The Olympics “Delivery Partner” model – a precedent worth following? (Part 1)

The ODA – Olympic Delivery Authority  - have had a lot of praise for their work on the Olympics, much of it justified, particularly the venue construction work coming in ahead of schedule and to budget. However, the ticketing process hasn’t been plain sailing, (it's been pointed out that this is LOCOG responsibility - apologies to ODA) and we still have to see how some of their other areas of responsibility pan out – let’s hope transport and security work as well as the construction process.

But they haven’t always been as open and transparent as they might have been. Have a look here -  that is how they declare their senior management salaries and other information.  Not exactly clear, is it?

London Olympic Stadium, 2011

On the construction front, their innovative use of CLM as a “delivery partner” won them positive reviews, and indeed two CIPS SM awards last year.  CLM managed the major construction projects on behalf of ODA, and (I believe) also played a role in some of the procurement exercises. So while ODA have taken the credit for the delivery of the venues to time and budget – which was indeed an excellent achievement - arguably the team from CLM should have at least shared in that. CLM themselves are a consortium made up of Mace, CH2MHill and Laing O’Rourke, and they’re very low profile – their website is just a home page for instance.

What has been noticeable is a lack of discussion about the costs of the “delivery partner” model. When we’ve featured ODA here, we’ve had a few comments from readers saying “it’s easy to do well when you have unlimited cash”. A little unfair – construction projects can fail even when money isn’t an issue, as we've seen many times in the past!

The question of cost though is becoming more important in a wider context. Other parts of the public sector, principally MOD, are looking at the “business partner” model – in effect, outsourcing contract management through the construction / development phase, and probably including elements of procurement as well in the outsource. Certainly one of Bernard Gray’s ideas as Chief of Defence Materiel is thought to follow that ODA / CLM precedent.

We therefore decided to ask a few FOI questions about CLM costs. Now the total ODA spend with CLM is in the public domain – if you know where to look. But it is hard to get a sense of what that actually bought ODA. So we asked about the numbers of staff working on the programme for CLM.  Given that CLM were basically providing people, in a professional services type manner, that at least gives us an idea of how expensive this sort of model might be if replicated elsewhere.

So, looking at it simplistically, how many people did CLM have working on the management of the construction programme (this data wasn't in the public domain), and how much did that cost?

Stay tuned tomorrow and we’ll have the numbers.

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Voices (8)

  1. Final Furlong:

    The original ‘budget’ for building the Aquatics Centre was circa £90m – the actual spend was nearly £300m, and yet it was delivered on-time and ‘under-budget’?

    Take a look at the Olympic stadium, its ‘total’ costs (not just build costs), and its quality, and then look at the Emirates, its cost, and overall quality. Where did the money go? Most of the quality was ‘value-engineered out’ by the ODA/CLM approach.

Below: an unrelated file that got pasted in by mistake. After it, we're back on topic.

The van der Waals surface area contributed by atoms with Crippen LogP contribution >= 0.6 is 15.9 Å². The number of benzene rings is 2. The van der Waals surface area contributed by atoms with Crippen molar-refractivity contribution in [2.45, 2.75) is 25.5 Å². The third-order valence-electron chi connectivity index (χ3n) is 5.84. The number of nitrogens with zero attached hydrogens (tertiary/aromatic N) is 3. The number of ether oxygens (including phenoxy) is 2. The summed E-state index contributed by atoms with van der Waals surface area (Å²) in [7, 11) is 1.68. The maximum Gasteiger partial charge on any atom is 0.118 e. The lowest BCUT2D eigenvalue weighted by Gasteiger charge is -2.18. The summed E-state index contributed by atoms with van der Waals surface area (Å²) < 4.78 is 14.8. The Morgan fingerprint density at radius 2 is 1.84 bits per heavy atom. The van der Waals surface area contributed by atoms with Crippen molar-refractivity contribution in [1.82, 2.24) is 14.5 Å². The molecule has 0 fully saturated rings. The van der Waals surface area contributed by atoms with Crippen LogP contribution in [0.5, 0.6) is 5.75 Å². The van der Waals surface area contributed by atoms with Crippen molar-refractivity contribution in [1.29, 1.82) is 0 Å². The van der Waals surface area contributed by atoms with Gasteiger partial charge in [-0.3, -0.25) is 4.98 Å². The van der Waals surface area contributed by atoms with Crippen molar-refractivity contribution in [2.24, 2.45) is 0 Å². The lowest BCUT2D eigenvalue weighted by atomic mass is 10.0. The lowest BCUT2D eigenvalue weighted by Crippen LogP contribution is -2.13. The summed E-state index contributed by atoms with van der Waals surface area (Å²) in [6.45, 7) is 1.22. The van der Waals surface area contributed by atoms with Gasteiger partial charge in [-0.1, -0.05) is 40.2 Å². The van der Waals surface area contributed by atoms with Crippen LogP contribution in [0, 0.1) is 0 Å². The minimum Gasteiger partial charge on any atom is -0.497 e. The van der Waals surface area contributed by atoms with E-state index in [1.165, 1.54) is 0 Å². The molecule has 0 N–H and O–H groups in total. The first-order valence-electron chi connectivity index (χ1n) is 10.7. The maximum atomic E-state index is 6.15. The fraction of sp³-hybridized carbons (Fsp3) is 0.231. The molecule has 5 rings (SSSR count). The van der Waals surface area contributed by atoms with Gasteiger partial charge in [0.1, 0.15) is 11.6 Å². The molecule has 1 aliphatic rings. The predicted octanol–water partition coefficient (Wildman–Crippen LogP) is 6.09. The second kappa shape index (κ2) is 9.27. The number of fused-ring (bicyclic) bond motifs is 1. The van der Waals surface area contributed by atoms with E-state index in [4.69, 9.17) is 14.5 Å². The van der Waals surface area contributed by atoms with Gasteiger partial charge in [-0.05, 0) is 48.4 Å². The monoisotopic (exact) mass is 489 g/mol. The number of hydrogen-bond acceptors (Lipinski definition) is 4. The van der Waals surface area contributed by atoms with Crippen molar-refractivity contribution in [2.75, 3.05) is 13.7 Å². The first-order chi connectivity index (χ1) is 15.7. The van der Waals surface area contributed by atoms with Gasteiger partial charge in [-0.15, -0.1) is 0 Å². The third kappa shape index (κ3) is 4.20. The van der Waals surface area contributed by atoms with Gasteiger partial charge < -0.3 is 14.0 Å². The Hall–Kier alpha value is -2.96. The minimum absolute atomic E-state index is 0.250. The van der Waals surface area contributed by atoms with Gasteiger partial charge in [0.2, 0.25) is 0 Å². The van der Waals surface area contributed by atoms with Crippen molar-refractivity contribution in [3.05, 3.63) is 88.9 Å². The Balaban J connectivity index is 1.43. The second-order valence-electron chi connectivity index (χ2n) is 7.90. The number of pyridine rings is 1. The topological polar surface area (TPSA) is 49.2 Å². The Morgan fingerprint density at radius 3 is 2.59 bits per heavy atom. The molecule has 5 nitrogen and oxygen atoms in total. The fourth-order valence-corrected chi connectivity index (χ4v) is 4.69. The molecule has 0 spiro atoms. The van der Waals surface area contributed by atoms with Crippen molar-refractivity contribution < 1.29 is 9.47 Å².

This wasn’t about money, or quality, or, importantly, the next thirty years, it was all ‘building it on time’ (and as fast as possible), so we looked good to the IOC…

  2. Huhh?:

    At 9 billion quid to taxpayers expense to benefit mostly London, run by men of dubious ethics and attended mainly by corporate sponsors and the super rich, and competed in by drug enhanced competitors, I think the legacy will be wonderfuly permanent and positive fir future generations.

    Should have handed the whole thing back when the recession hit.

  3. David Atkinson:

    Anyone got any spare tickets for the 100m Final? I have some old business cards from my corporate career. Will that help?

  4. John:

    Keep digging.. The legacy from the Athens and Beijing Games was a number of stadia that are rarely used and maintained at public expense. The changes at the Olympic Park Legacy Company, recently announced with Baroness Ford announcing her retirement after the games may be worth looking at.

  5. Dr Gordy:

    Interesting parallel discussion tonight on Dispatches.

  6. Dr Gordy:

    Great stuff Pete, thanks.

  7. Final Furlong:

    The ODA doesn’t do ticketing – that would be LOCOG.

    LOCOG was set up by central government, is governed by central government, and is completely under-written by government (think of security for Games-time), but is somehow exempt from all EU Procurement Regs?

  8. Ian Heptinstall:

    Looking forward to seeing your numbers Peter. It will be very interesting to see whether they have “just” managed projects well (itself not a trivial task), or have brought some innovative improvement to the sector. Do the numbers give us some insight into whether the durations are shorter than traditional?

    PS the salaries info is only a couple of clicks away from being in a spreadsheet – good old Bill Gates. I cant see a Director of Procurement in there – Mike Cornelius as Director of Commercial is responsible for procurement matters…at £140Kpa..same as finance, higher than HR, but way below the various property/design/construction/communications folks.

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